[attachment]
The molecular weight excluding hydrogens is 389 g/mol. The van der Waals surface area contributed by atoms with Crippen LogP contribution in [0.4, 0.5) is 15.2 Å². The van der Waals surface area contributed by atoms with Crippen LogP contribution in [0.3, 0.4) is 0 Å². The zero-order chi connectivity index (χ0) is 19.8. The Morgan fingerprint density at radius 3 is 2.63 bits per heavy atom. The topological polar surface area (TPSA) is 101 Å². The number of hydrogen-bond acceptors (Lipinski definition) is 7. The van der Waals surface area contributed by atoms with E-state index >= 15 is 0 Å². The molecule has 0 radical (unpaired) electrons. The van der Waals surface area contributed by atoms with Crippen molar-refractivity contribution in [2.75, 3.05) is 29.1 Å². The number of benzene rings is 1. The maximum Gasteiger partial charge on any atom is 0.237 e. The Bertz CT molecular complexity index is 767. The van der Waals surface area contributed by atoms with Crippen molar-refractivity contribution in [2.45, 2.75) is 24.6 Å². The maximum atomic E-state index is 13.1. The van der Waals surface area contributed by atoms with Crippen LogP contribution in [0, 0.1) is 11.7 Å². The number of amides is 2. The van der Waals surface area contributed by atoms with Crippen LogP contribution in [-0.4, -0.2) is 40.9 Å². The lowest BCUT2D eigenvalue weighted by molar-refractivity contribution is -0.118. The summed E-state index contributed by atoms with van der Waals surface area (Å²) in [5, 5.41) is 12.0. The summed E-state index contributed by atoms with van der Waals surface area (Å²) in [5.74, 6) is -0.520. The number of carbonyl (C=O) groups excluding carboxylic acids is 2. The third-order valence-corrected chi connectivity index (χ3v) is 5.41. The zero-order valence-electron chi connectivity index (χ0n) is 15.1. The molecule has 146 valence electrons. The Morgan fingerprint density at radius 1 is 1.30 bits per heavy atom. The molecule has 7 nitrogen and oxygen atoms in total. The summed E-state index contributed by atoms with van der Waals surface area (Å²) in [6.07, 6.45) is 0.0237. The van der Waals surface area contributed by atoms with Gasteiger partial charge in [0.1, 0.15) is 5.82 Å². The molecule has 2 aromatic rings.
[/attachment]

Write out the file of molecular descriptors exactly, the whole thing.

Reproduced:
The molecular weight excluding hydrogens is 389 g/mol. The van der Waals surface area contributed by atoms with Crippen LogP contribution in [0.4, 0.5) is 15.2 Å². The van der Waals surface area contributed by atoms with Crippen LogP contribution in [0.3, 0.4) is 0 Å². The zero-order chi connectivity index (χ0) is 19.8. The Morgan fingerprint density at radius 3 is 2.63 bits per heavy atom. The topological polar surface area (TPSA) is 101 Å². The number of hydrogen-bond acceptors (Lipinski definition) is 7. The van der Waals surface area contributed by atoms with E-state index >= 15 is 0 Å². The molecule has 0 radical (unpaired) electrons. The van der Waals surface area contributed by atoms with Crippen molar-refractivity contribution in [2.75, 3.05) is 29.1 Å². The number of benzene rings is 1. The maximum Gasteiger partial charge on any atom is 0.237 e. The Bertz CT molecular complexity index is 767. The van der Waals surface area contributed by atoms with Crippen molar-refractivity contribution in [2.45, 2.75) is 24.6 Å². The maximum atomic E-state index is 13.1. The van der Waals surface area contributed by atoms with Crippen LogP contribution in [0, 0.1) is 11.7 Å². The number of amides is 2. The van der Waals surface area contributed by atoms with Crippen LogP contribution in [-0.4, -0.2) is 40.9 Å². The lowest BCUT2D eigenvalue weighted by molar-refractivity contribution is -0.118. The summed E-state index contributed by atoms with van der Waals surface area (Å²) in [5, 5.41) is 12.0. The summed E-state index contributed by atoms with van der Waals surface area (Å²) in [5.74, 6) is -0.520. The number of carbonyl (C=O) groups excluding carboxylic acids is 2. The third-order valence-corrected chi connectivity index (χ3v) is 5.41. The zero-order valence-electron chi connectivity index (χ0n) is 15.1. The molecule has 146 valence electrons. The Morgan fingerprint density at radius 1 is 1.30 bits per heavy atom. The molecule has 7 nitrogen and oxygen atoms in total. The summed E-state index contributed by atoms with van der Waals surface area (Å²) in [6.07, 6.45) is 0.0237. The van der Waals surface area contributed by atoms with Gasteiger partial charge in [0.1, 0.15) is 5.82 Å². The molecule has 2 aromatic rings.